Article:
The idea that “happiness is good for you” might sound like a truism, but it raises some complicated questions. It’s not necessarily the case that happiness has to be good for your health; it could simply be a pleasant feeling with no other significant impact. Why should smiling translate into a stronger immune system or longer life?
To understand whether a good mood generally enhances physical health over the years, you need to find scientific experiments that connect concrete happiness outcomes to concrete health outcomes. Neither is particularly straightforward to measure, so compelling research on this topic is pretty scarce. But since 2020, efforts have started to pick up. I’ll focus on two specific questions here:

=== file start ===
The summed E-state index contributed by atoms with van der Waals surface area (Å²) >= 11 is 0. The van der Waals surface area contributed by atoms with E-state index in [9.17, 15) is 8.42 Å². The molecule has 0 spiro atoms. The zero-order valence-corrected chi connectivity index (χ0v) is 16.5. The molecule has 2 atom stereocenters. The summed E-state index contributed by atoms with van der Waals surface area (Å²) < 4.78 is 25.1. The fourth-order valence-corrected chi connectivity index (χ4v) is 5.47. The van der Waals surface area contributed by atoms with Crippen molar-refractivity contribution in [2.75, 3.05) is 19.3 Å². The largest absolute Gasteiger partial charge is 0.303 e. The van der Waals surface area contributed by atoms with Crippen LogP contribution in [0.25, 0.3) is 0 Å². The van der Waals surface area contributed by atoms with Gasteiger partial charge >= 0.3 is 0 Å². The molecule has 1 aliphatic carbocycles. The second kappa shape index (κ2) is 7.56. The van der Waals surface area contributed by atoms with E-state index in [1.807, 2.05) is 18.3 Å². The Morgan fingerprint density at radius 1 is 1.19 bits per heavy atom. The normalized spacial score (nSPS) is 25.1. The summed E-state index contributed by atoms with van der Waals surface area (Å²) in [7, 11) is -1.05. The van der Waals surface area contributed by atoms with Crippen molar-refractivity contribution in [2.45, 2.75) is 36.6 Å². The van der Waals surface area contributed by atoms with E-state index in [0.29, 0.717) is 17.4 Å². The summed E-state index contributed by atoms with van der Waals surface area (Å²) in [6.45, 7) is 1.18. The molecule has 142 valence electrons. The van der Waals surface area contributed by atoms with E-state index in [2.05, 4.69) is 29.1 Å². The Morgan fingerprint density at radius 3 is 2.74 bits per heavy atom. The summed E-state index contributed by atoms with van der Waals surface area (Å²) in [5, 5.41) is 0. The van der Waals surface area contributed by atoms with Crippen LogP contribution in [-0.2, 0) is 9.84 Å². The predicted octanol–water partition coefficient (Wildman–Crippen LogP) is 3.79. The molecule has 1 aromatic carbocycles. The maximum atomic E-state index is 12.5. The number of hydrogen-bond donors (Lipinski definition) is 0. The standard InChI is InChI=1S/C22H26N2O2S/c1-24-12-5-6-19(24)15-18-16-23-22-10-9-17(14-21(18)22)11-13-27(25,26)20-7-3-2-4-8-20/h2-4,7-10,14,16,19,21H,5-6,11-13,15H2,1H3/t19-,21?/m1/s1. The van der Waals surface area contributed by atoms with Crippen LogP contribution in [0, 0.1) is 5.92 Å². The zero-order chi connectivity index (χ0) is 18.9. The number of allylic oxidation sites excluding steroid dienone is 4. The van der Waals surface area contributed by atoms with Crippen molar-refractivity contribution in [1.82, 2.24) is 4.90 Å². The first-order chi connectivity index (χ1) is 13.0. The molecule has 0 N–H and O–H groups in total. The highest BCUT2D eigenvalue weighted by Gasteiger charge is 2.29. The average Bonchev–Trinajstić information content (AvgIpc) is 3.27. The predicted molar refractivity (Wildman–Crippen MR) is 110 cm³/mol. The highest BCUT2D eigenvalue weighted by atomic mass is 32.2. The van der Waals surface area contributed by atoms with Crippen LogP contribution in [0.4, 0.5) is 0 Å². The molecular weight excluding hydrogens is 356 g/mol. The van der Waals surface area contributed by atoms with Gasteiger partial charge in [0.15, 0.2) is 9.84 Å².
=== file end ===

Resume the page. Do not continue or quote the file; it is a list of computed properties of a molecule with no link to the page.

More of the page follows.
- Is happiness associated with less age-related memory decline?
- Can actively boosting happiness improve health outcomes?
Happiness is linked to slower memory decline
In a study published in 2020, Emily Hittner and her academic colleagues analyzed data from an 18-year longitudinal study that started in the mid-1990s and ended in the mid-2010s (most participants in the study were aged 40–60). At three timepoints, each separated by nine years, the researchers collected data on people’s “positive affect”, which basically means their levels of good mood. Referring to the last 30 days of their life, people had to report how much they had experienced feelings such as “enthusiastic”, “cheerful”, “calm and peaceful”, and “in good spirits”.
At the second and third timepoints, researchers also collected data on memory performance. This involved a telephone-based test in which people had to listen to a list of 15 unrelated words and then recall as many as possible within 90 seconds.
The data first confirmed two simple patterns:
- As expected, memory declines with age.
- Positive affect (happiness) increases with age.
The second pattern is only true because the participant sample mostly contained middle-aged and older people. When you include…